August 4, 2020 -- New compounds targeting the SARS-CoV-2 main protease could be potent inhibitors of the coronavirus. Researchers tested various engineered molecules for antiviral activity in an article published in Science Translational Medicine on August 3.
The coronavirus genome contains two overlapping open reading frames (ORF1a and ORF1b) at the 5' end terminal that encode polyproteins pp1a and pp1ab. These polyproteins are processed by a 3C-like protease (also known as main protease) and a papain-like protease, resulting in 16 mature nonstructural proteins. Both the main protease and the papain-like protease are essential for viral replication and therefore are attractive drug targets.
The coronavirus's main protease corresponds to nonstructural protein 5 (nsp5) and is a cysteine protease that has two N-terminal domains. The active site of the protease is within a cleft between the two domains and contains a catalytic cysteine-histidine dyad.
In the past, researchers from Kansas State University and collaborators from Wichita State University developed inhibitors of the main protease in multiple human and animal coronaviruses, including GC376, a dipeptidyl main protease inhibitor that is currently under clinical development. Funds from the U.S. National Institutes of Health have helped the team develop antiviral drugs to treat MERS-CoV and human norovirus infections.
Now, the researchers have demonstrated that new dipeptidyl compounds are potent inhibitors of SARS-CoV-2 in cell culture models. With obtained crystal structures, the team showed that the compounds have the potential for enhanced binding interactions made possible with new inhibitor cap designs. Of the synthesized inhibitors with various cap designs, fluorescence resonance energy transfer (FRET) enzyme assay and cell-based assays showed that the most potent inhibitors were compounds 6e and 6j.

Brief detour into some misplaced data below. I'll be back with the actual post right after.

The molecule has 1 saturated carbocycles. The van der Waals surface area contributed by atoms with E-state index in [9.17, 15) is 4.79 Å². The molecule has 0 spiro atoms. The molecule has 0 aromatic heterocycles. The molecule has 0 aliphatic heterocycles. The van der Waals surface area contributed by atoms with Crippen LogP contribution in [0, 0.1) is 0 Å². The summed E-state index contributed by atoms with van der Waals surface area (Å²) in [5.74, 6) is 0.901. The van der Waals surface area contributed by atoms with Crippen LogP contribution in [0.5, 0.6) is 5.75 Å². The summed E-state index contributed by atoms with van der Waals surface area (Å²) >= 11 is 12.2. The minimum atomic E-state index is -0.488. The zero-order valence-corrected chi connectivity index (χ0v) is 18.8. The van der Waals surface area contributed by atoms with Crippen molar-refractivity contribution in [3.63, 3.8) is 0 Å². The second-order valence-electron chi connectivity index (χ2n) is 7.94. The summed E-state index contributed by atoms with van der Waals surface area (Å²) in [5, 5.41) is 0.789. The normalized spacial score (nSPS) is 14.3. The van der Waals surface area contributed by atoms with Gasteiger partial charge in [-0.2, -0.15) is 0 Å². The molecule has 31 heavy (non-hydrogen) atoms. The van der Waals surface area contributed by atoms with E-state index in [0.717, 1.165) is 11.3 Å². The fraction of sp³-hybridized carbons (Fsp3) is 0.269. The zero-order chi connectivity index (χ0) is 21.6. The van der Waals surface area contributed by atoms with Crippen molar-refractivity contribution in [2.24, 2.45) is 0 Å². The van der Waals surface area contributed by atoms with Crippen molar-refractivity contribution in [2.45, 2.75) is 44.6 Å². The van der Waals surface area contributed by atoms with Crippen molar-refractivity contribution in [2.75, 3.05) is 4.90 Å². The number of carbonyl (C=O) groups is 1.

X-ray crystallography also confirmed the mechanism of action of the inhibitors, which involves the formation of a covalent bond between the active site cysteine and the carbonyl carbon of the aldehyde of the inhibitors. Potency was higher in inhibitors that included a P2 leucine residue compared to those with a cyclohexyl-alanine against the MERS-CoV main protease.
Cell culture assays revealed that 6j had the most potent antiviral activity against MERS-CoV, with an EC50 (the concentration of a drug that gives half-maximal response) value of 0.04 µm. Alternatively, 6e showed the most potent antiviral activity against SARS-CoV-2 in the enzyme assay, with an IC50 (concentration of an inhibitor where the response is reduced by half) value of 0.17 µm.
Antiviral effects of compounds 6j and 6e against SARS-CoV-2 were confirmed in cultured primary human airway epithelial cells from three donors who were infected with SARS-CoV-2. Both compounds decreased the viral titers at the tested concentrations.
Lastly, the researchers found that therapeutic treatment of MERS-CoV-infected mice with compound 6j was associated with a reduction in lung viral load and lung pathology. This MERS-CoV mouse model provides proof of concept regarding the therapeutic potential of protease inhibitors for treating human respiratory coronavirus disease, according to the authors.
Overall, the compounds tested were broadly active against the main protease of several coronaviruses, with 6j displaying the highest activity against MERS-CoV and 6e displaying the highest activity against SARS-CoV-2. The authors noted that dipeptidyl compounds can provide a suitable platform for structure-guided design of inhibitors against highly virulent human coronaviruses.
Do you have a unique perspective on your research related to structure-based drug design or virology? Contact the editor today to learn more.